Automated vehicles - auto industry takes the lead

This recently released report from Navigant made me think hard about the impact of who is leading advances in automation.

The report states that the big auto manufacturers are now moving from their research phases into production engineering for launch in a couple of years. An example of this is that GM has voluntarily sent a safety report to the US Federal government along with a request for permission to start real-world testing of vehicles without steering wheels from next year (2019).

The leaders chart in Navigant's report also shows is that all the hyperbole about Apple, Uber and Tesla is misplaced. Auto manufacturers are now far ahead having not only the financial capacity to run rapid development, but also the market knowledge to shape its introduction to the public.

AV Industry Leaders Chart - Navigant Research

Navigant 2017 AV leaders.jpeg

On the plus side, the advances in AV technology are clearly moving faster than many forecasted. This is great news for the development of machine learning, road safety and vehicle efficiency. On the negative, we have to look at the nature and motivations of the industry leaders. Not that tech companies are beneficent by nature, but the auto industry has grown on retailing and so will naturally favour the business they know by marketing and pricing strategies to promote sales of private AVs. 

Making AVs affordable may mean that GM, Ford, Volkswagen etc. accept loosing billions early on until a few gain market dominance through either technological break-throughs (think AVs in snow) or, less positively, through effective lobbying to reduce regulation. These losses will be an acceptable business strategy and there is no shortage of speculative investors as we see from stories about dockless bike sharing.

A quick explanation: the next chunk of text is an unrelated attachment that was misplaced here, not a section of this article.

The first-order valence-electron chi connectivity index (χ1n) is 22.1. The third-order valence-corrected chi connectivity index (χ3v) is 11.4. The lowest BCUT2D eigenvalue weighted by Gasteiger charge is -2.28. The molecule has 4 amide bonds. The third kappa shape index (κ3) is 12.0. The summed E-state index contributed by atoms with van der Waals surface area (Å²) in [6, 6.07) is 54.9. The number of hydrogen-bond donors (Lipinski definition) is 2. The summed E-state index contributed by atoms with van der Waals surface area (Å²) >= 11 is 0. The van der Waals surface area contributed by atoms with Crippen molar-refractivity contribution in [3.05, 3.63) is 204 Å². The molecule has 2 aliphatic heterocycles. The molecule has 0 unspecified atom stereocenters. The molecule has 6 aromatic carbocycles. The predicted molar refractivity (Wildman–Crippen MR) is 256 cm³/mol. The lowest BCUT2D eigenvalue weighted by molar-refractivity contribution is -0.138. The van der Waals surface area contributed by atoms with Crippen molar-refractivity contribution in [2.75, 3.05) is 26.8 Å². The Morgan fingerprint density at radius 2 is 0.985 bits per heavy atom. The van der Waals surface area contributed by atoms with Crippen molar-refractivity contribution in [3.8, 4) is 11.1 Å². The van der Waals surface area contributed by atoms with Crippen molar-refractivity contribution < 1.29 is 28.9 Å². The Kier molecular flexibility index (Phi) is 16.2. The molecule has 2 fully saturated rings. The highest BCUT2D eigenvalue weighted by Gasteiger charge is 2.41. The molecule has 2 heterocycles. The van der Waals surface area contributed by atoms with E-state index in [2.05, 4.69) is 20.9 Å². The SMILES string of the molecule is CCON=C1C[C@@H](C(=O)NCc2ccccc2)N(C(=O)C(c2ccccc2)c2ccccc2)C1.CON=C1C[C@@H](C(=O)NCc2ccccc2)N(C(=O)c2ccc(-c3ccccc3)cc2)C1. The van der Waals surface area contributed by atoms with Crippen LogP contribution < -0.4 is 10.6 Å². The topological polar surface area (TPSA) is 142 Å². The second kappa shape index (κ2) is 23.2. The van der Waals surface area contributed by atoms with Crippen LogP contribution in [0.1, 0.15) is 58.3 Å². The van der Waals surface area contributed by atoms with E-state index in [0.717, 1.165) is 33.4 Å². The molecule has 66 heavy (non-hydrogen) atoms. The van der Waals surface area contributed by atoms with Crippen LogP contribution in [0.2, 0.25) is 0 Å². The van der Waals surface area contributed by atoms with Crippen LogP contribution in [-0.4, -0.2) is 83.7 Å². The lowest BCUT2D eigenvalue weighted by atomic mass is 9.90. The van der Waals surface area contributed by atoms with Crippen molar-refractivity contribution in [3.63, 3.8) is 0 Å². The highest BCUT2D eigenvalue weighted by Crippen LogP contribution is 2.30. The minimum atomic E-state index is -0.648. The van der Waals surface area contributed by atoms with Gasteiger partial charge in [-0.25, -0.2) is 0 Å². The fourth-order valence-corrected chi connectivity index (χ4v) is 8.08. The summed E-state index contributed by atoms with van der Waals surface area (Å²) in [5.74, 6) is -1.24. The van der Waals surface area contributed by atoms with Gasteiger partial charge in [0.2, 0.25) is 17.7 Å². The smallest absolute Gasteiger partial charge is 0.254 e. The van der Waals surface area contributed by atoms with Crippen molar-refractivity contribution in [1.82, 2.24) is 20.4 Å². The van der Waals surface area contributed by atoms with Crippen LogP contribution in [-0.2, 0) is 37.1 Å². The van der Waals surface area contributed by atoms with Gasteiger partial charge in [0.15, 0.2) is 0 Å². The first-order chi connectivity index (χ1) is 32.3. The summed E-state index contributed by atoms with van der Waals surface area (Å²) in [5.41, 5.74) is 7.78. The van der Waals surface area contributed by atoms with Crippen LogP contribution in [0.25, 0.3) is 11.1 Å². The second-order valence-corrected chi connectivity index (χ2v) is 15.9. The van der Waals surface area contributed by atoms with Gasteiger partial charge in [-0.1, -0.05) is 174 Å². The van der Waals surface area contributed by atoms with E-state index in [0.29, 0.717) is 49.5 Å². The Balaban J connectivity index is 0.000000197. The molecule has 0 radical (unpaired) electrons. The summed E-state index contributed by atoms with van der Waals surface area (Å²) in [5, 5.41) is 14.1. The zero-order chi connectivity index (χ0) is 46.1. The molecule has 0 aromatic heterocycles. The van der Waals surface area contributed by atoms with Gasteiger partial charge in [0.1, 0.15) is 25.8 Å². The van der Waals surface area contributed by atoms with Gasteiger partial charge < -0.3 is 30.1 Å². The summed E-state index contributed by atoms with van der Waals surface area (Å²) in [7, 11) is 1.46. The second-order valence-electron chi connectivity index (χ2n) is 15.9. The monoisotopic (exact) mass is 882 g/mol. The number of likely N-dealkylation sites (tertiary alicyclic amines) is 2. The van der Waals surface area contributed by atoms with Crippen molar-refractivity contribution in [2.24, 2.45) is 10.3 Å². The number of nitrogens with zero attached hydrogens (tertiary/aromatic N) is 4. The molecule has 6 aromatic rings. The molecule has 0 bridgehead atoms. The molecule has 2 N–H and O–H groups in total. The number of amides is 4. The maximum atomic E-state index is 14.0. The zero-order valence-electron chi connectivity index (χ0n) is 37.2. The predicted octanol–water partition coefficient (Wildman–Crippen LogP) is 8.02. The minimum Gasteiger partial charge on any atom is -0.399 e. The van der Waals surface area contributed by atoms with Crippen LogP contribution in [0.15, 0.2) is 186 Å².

If new AVs fall within reach of the average car-owning household the pessimist in me sees a series of knock-on effects.

  1. Private vehicle owners don't seem keen on peer-to-peer car sharing, so one efficiency option is doubtful.
  2. We know that vehicle ownership induces more vehicle travel and dramatically less use of alternatives.
  3. With the ownership market unchanged,  'Robo-Ubers' will be forced to fight harder for the transit dollar to turn a so-far elusive profit.
  4. Public transit services will have to reduce under less revenue and creeping privatization.
  5. Low-income people and people priced out of living downtown, will become more isolated.
  6. With more vehicle mobility and a downward spiral of public funding, it will be easy to restrict access and rights to walk and cycle. 

This does not produce the cities we are planning for. 

But the optimist in me can't shake the idea that we still have the chance to put the incredible advances in technology to positive use. To achieve this we need government to work with industries to:

  • Make brave political decisions to regulate services and instigate price controls to meet publicly debated environmental, social and economic commitments.
  • Describe and accept a new reality of sustainable auto-based mobility with an increasing role for private companies in diverse public networks.
  • Actively protect our downtowns and neighbourhoods as spaces for people.
  • Create a social safety net for personal mobility.

We can't stop private investment literally driving the future of mobility, but we can steer it before it goes on auto pilot.